Elejalde Syndrome—A Melanolysosomal Neurocutaneous Syndrome: Clinical and Morphological Findings in 7 Patients | Congenital Defects | JAMA Dermatology | JAMA Network
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February 1999

Elejalde Syndrome—A Melanolysosomal Neurocutaneous Syndrome: Clinical and Morphological Findings in 7 Patients

Author Affiliations

From the Departments of Dermatology (Drs Duran-McKinster, de la Luz Orozco-Covarrubias, Tamayo, and Ruiz-Maldonando) and Pathology (Drs Rodriguez-Jurado and Ridaura), National Institute of Pediatrics, Mexico City, Mexico.

Arch Dermatol. 1999;135(2):182-186. doi:10.1001/archderm.135.2.182

Background  Silvery hair and severe dysfunction of the central nervous system (neuroectodermal melanolysosomal disease or Elejalde syndrome) characterize this rare autosomal recessive disease. Main clinical features include silver-leaden hair, bronze skin after sun exposure, and neurologic involvement (seizures, severe hypotonia, and mental retardation). Large granules of melanin unevenly distributed in the hair shaft are observed. Abnormal melanocytes and melanosomes and abnormal inclusion bodies in fibroblasts may be present. Differential diagnosis with Chédiak-Higashi syndrome and Griscelli syndrome must be done.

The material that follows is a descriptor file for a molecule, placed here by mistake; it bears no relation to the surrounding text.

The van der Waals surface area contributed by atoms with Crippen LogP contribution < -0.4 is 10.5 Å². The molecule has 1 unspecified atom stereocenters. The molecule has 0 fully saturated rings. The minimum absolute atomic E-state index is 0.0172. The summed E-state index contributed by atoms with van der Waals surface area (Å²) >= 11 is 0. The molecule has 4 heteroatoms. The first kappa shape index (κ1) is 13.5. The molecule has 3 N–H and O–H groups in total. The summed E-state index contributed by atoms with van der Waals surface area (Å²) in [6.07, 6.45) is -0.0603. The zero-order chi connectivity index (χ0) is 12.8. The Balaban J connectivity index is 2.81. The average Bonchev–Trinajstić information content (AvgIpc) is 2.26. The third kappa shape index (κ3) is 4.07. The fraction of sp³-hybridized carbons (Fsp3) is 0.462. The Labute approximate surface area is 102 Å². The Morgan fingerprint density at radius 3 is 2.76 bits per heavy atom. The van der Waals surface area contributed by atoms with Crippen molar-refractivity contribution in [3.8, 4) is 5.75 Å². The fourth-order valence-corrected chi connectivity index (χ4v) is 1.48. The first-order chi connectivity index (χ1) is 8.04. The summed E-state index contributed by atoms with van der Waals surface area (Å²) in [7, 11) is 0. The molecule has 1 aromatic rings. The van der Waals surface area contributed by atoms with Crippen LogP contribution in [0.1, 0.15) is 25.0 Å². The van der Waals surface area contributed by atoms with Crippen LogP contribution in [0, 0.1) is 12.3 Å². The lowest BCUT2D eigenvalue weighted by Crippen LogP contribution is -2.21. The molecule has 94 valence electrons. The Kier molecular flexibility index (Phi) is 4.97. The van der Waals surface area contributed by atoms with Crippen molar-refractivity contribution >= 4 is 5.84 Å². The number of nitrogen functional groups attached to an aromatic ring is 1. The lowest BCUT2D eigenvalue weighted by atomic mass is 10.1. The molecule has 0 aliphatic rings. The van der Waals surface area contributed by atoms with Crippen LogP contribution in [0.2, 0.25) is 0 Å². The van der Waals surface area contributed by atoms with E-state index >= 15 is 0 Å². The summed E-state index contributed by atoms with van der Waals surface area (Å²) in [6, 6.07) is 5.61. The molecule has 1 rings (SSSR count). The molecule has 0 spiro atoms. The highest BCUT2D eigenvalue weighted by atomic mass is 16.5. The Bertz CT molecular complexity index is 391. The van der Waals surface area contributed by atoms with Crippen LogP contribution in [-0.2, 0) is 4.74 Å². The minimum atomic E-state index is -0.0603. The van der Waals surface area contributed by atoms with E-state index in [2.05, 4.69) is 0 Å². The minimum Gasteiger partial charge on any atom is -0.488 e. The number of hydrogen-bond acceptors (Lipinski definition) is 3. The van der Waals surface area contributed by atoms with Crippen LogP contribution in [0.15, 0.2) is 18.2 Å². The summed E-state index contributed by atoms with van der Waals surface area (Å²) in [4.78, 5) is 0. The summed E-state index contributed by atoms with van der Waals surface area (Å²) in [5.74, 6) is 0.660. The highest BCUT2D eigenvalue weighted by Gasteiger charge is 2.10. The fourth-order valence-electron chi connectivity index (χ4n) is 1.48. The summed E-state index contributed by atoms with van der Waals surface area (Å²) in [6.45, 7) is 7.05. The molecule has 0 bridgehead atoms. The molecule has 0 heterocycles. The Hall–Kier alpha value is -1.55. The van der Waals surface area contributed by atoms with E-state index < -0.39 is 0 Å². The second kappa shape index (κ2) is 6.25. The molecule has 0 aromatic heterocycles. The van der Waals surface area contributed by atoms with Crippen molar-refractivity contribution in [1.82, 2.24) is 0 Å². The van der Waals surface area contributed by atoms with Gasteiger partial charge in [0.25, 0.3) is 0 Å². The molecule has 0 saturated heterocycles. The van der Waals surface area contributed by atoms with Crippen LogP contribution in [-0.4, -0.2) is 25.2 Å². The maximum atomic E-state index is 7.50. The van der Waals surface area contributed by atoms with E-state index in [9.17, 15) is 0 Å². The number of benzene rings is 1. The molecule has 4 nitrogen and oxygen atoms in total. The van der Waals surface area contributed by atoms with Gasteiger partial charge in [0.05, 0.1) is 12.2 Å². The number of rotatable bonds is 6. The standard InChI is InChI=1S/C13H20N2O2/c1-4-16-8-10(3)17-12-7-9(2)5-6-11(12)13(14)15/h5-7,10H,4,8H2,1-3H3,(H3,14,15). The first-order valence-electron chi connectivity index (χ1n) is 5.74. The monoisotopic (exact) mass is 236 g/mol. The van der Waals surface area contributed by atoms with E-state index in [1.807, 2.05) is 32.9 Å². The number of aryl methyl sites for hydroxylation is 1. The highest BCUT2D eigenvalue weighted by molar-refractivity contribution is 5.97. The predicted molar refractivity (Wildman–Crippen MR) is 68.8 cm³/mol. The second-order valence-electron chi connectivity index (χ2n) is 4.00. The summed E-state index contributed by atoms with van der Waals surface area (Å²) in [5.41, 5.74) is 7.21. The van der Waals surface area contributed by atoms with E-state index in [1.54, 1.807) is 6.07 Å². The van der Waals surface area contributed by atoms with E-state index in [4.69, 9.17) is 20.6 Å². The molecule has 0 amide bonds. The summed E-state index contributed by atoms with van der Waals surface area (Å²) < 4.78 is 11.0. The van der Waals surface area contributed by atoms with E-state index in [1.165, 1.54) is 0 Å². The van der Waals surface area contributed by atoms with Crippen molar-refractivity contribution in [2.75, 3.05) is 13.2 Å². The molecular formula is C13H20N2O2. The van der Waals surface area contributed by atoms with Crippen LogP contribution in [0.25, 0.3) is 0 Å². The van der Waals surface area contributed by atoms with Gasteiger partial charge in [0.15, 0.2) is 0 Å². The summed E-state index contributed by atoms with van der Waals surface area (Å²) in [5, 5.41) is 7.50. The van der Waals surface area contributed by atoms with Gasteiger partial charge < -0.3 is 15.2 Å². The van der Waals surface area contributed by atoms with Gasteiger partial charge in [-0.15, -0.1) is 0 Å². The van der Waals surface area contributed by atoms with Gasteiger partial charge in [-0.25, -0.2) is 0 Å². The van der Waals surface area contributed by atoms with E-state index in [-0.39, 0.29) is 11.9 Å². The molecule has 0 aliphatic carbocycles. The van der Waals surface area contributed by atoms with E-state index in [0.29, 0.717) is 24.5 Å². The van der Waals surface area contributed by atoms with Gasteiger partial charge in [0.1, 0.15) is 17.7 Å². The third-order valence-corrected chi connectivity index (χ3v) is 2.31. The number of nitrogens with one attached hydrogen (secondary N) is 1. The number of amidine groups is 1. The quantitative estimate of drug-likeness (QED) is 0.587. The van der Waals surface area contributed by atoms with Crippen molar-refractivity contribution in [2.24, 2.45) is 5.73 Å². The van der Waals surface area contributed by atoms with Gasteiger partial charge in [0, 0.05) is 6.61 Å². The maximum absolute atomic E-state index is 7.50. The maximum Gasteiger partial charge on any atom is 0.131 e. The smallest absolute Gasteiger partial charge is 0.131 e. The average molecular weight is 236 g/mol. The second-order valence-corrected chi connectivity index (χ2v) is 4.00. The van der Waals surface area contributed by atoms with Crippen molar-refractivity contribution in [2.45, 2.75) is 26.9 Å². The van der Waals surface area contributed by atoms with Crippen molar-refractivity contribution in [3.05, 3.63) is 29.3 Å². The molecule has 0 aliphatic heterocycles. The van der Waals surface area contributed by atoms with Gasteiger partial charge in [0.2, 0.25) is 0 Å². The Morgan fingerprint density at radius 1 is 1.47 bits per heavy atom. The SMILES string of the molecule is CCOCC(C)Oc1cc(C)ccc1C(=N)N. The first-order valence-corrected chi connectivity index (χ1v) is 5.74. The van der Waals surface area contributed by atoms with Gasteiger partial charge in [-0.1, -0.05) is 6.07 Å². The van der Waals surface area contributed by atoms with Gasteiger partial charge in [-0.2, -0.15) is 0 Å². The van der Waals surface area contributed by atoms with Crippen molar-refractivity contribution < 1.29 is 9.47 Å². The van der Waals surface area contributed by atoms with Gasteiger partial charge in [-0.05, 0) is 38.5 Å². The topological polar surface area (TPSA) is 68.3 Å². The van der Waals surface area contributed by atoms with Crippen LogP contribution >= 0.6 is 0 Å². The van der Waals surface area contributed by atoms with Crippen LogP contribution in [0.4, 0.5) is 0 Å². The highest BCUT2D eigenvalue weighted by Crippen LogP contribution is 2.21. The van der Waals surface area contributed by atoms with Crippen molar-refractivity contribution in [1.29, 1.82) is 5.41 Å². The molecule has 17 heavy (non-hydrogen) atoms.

Observations  We studied pediatric patients with silvery hair and profound neurologic dysfunction. Immune impairment was absent. Age of onset of neurologic signs ranged from 1 month to 11 years; the signs included severe muscular hypotonia, ocular alterations, and seizures. Mental retardation since the first months of life was noted in 4 cases. Psychomotor development was normal in 3 cases, but suddenly the patients presented with a regressive neurologic process. Four patients died between 6 months and 3 years after the onset of neurologic dysfunction. One patient showed characteristic ultrastructural findings of Elejalde syndrome.

Conclusions  Elejalde syndrome is different from Chédiak-Higashi and Griscelli syndrome and is characterized by silvery hair and frequent occurrence of fatal neurologic alterations. Psychomotor impairment may have 2 forms of presentation: congenital or infantile. Although Elejalde syndrome and Griscelli syndrome are similar, the possibility that they are 2 different diseases, although probably allelic related, is suggested.